Implications of greywater treatment and recycling for municipal wastewater flows and pollutant loads.
Donner, Erica and Eriksson, Eva and Scholes, Lian N. L. and Revitt, D. Mike (2009) Implications of greywater treatment and recycling for municipal wastewater flows and pollutant loads. In: International Conference on Xenobiotics in the Urban Water Cycle (Proceedings of), 11-13 March 2009, Paphos, Cyprus.
Full text is not in this repository.
With water recycling schemes (such as greywater treatment and reuse) set to increase in water stressed areas, additional research is required to elucidate the fate of xenobiotics in greywater during treatment and to identify the possible implications of more widespread greywater recycling for urban wastewater loads and dynamics. In this paper, scenario analyses are used to highlight the potential fate of a selection of xenobiotics in decentralised greywater treatment systems, and to investigate the possible implications of greywater recycling for the urban water cycle. Scenario analyses based on Danish water use statistics and priority substance monitoring at a greywater treatment plant in Copenhagen, Denmark, showed that greywater recycling can potentially save significant volumes of potable water. However, it is also clear that careful consideration must be paid to greywater treatment system design and maintenance to ensure that potential risks associated with persistent pollutant buildup are avoided. On the basis of current designs, the results also indicate that with respect to persistent/non-biodegradable micropollutants the major benefits to be gained from greywater recycling are in relation to potable water savings rather than pollutant source control.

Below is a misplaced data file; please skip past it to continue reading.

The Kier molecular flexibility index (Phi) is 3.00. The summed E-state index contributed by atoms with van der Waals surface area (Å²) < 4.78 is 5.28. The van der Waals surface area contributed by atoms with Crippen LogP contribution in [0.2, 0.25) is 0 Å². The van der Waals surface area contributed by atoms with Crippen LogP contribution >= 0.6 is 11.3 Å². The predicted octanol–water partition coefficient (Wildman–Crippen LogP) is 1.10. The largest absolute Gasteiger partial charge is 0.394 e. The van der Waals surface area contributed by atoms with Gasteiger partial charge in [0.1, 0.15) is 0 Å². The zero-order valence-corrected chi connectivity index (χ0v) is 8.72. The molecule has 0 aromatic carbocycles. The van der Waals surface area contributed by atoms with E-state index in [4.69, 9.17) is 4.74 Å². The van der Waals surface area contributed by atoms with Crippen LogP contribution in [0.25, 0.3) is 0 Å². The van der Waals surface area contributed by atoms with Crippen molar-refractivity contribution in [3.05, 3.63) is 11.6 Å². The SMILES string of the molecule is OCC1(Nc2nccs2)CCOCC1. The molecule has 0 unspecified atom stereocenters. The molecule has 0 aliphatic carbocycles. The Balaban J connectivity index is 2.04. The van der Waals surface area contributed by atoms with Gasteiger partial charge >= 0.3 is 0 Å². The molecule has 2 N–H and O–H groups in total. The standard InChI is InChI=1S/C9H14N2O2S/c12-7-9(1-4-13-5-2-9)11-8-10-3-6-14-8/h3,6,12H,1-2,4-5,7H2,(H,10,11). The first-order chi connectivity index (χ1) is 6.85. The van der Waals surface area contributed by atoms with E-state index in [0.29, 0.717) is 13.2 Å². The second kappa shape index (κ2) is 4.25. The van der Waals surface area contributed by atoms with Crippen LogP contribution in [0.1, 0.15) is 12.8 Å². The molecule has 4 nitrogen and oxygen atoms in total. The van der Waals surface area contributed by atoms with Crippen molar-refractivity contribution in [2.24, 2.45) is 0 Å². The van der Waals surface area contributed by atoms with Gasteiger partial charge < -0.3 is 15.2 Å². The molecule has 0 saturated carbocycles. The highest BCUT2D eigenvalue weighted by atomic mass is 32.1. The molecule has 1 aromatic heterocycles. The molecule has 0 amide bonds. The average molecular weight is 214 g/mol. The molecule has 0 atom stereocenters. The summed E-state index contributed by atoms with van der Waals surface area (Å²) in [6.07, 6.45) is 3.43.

|Item Type:||Conference or Workshop Item (Paper)|
|Research Areas:||A. > School of Science and Technology > Natural Sciences|
|Deposited On:||27 Oct 2009 07:59|
|Last Modified:||28 Sep 2015 13:52|
Repository staff only: item control page
Full text downloads (NB count will be zero if no full text documents are attached to the record)
Downloads per month over the past year